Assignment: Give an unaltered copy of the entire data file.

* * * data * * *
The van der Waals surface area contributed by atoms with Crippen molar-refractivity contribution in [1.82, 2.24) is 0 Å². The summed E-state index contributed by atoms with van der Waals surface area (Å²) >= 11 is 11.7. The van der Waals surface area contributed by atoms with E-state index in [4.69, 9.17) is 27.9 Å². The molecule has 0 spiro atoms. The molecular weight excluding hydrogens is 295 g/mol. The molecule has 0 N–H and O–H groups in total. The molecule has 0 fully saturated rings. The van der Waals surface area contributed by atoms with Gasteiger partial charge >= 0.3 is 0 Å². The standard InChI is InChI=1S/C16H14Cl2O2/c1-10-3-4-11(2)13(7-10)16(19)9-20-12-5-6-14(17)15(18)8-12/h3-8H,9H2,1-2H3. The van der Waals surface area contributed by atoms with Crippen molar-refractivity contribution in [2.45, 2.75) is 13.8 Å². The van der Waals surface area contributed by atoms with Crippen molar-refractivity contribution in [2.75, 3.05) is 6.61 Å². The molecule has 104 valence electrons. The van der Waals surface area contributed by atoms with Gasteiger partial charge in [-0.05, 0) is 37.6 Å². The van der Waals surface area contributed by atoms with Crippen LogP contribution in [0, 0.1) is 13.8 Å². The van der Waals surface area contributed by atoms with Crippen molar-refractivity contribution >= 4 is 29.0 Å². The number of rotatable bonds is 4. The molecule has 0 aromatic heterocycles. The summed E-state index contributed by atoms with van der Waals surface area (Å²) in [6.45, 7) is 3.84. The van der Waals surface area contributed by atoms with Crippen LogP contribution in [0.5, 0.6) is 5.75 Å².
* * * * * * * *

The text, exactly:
The van der Waals surface area contributed by atoms with Crippen molar-refractivity contribution in [1.82, 2.24) is 0 Å². The summed E-state index contributed by atoms with van der Waals surface area (Å²) >= 11 is 11.7. The van der Waals surface area contributed by atoms with E-state index in [4.69, 9.17) is 27.9 Å². The molecule has 0 spiro atoms. The molecular weight excluding hydrogens is 295 g/mol. The molecule has 0 N–H and O–H groups in total. The molecule has 0 fully saturated rings. The van der Waals surface area contributed by atoms with Gasteiger partial charge >= 0.3 is 0 Å². The standard InChI is InChI=1S/C16H14Cl2O2/c1-10-3-4-11(2)13(7-10)16(19)9-20-12-5-6-14(17)15(18)8-12/h3-8H,9H2,1-2H3. The van der Waals surface area contributed by atoms with Crippen molar-refractivity contribution in [2.45, 2.75) is 13.8 Å². The van der Waals surface area contributed by atoms with Crippen molar-refractivity contribution in [2.75, 3.05) is 6.61 Å². The molecule has 104 valence electrons. The van der Waals surface area contributed by atoms with Gasteiger partial charge in [-0.05, 0) is 37.6 Å². The van der Waals surface area contributed by atoms with Crippen LogP contribution in [0, 0.1) is 13.8 Å². The van der Waals surface area contributed by atoms with Crippen molar-refractivity contribution >= 4 is 29.0 Å². The number of rotatable bonds is 4. The molecule has 0 aromatic heterocycles. The summed E-state index contributed by atoms with van der Waals surface area (Å²) in [6.45, 7) is 3.84. The van der Waals surface area contributed by atoms with Crippen LogP contribution in [0.5, 0.6) is 5.75 Å².